Page 12, 12th August 1938

12th August 1938
Page 12
Page 12, 12th August 1938 — St. Peter Claver (1581-1654) Sept. 9
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Locations: Liverpool, Bristol

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St. Peter Claver (1581-1654) Sept. 9

HERE is a special reason for writing about this Saint. Many people are praying that his Feast may be extended to the Universal Church: it is already, I think, general in Africa and in parts of America if not all.

Peter was the son of a Catalonian farmer and was sent to a good school and then to the University of Barcelona and then offered himself as novice to the Society of Jesus. What his biographers seem never to notice is that at each step he was beset by anxieties and timidity: he felt he was not meant to be a religious at all: then, not a priest. This man of supreme tenacity of will began as a very vacillating, easily disheartened youth.

During his period of studying philosophy he had the good fortune to meet Si.. Alphonsus Rodriguez, who, from having been a very practical-minded married commercial man, became a Jesuit lay-brother and a true mystic. It was he who lifted the young student's mind over the difficulties of the hour, by inflaming him with the desire to go to the New World and minister to the natives whom he might find there.

Idle Priests "How many idle priests in Europe," said the clear-sighted lay-brother, "could save souls in America!" It is often possible to do what seems difficult, by setting yourself a task which seems far harder still. Then the difficulty of the moment slips into a perspective, and is taken, unnoticed, in a man's stride.

Not that Peter immediately conquered his undecisiveness: he left Spain for Cartagena in 1610, his theological studies still

unfinished. While completing these, he also worked with serenity as porter, sacristan, infirmarian and cook, and finally took the irrevocable step by being ordained pricst in 1615. Slavery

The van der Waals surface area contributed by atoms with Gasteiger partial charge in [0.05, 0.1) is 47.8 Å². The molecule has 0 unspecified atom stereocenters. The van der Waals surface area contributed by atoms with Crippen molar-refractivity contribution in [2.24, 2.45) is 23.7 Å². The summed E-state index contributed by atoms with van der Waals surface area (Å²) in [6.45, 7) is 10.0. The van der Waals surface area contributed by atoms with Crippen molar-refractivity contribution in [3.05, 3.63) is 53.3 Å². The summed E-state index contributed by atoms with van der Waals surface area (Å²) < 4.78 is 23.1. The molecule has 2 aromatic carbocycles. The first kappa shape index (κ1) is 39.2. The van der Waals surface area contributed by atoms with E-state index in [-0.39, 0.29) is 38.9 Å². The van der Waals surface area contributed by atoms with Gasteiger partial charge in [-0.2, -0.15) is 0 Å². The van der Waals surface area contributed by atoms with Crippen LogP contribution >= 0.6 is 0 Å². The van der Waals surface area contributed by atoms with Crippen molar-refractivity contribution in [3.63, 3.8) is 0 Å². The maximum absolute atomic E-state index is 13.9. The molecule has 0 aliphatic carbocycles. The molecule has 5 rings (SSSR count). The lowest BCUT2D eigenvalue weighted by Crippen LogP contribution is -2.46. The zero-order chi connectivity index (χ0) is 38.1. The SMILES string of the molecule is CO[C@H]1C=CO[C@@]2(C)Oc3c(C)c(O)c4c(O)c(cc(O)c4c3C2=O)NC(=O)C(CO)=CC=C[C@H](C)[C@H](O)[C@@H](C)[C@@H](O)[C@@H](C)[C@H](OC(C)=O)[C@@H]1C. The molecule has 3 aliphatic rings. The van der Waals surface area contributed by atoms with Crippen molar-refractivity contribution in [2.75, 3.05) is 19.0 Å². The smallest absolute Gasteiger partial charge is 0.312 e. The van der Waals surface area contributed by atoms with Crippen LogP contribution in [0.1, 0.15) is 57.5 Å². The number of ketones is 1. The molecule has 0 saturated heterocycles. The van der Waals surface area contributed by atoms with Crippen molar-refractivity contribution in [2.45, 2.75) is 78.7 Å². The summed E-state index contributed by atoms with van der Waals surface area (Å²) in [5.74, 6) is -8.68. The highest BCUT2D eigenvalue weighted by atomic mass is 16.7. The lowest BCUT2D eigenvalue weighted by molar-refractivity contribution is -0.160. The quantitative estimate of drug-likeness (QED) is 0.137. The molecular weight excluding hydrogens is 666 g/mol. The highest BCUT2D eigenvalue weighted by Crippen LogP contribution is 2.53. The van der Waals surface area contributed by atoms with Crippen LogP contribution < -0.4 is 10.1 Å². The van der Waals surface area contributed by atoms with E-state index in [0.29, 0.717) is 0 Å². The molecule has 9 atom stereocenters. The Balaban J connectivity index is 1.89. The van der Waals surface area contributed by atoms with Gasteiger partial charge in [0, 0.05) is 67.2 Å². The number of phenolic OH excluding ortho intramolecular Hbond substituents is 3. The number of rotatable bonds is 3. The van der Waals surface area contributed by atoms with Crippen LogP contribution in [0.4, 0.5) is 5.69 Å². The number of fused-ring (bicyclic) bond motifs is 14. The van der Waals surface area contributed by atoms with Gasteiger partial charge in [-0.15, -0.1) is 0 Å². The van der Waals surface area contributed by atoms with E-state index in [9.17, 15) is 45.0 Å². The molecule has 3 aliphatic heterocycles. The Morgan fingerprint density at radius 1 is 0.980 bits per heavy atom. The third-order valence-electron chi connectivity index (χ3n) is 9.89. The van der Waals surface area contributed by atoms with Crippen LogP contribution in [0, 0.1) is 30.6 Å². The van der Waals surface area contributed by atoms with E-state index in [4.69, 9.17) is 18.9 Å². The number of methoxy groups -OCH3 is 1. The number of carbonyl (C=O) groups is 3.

At the period, slavery was a general if not universal custom, and this implied, necessarily, the slave-trade. Slavery and the slave-trade must be sharply distinguished. Christianity itself did not seek to abolish slavery at a blow: the change had to come, and came, from a change of heart due to Christianity itself.

I am not now discussing the theory of slavery : it is certain that in America, for example, its sudden abolition created the utmost confusion, and even misery for the slaves themselves. But the slave-trade was the most foul iniquity. Slaves might be bought in Africa, or might be merely carried off amid conditions of wholesale rape, assassination and burning of villages. ln the ships conditions were beyond belief. The slaves were tied together in bundles in the hold, often fifty per cent. would die; officers fainted at the stench; very many Slaves went mad; yet ten thousand a year were landed at Cartagena and the profit was many hundreds per cent.

" Supreme Villainy" Paul III, like Pills TX later on, and ecclesiastical authority in general bitterly denounced this " supreme villainy," but

nothing could stop the trade. England cannot applaud herself. Every nation tried for the monopoly. Liverpool became so appalling that nothing worse could be found to be said about Bristol than that it was a second Liverpool. Even in the nineteenth century owners in Jamaica were saying that orang-outangs were good enough as mates for these black beasts.

It is curious how Saints who have emerged as the Apostle of this or that have so often had a kind of John the Baptist who preceded them. Thus for example had St. Francis Xavier. The Jesuit Father de Sandoval spent forty years in the service of these slaves, and even of him it was said that when he so much as heard of a new shipload about to arrive he never failed to break into a cold sweat and sickness at the thought of the work that awaited him. Claver worked under him for a year. and then vowed himself to be " slave of the slaves for ever."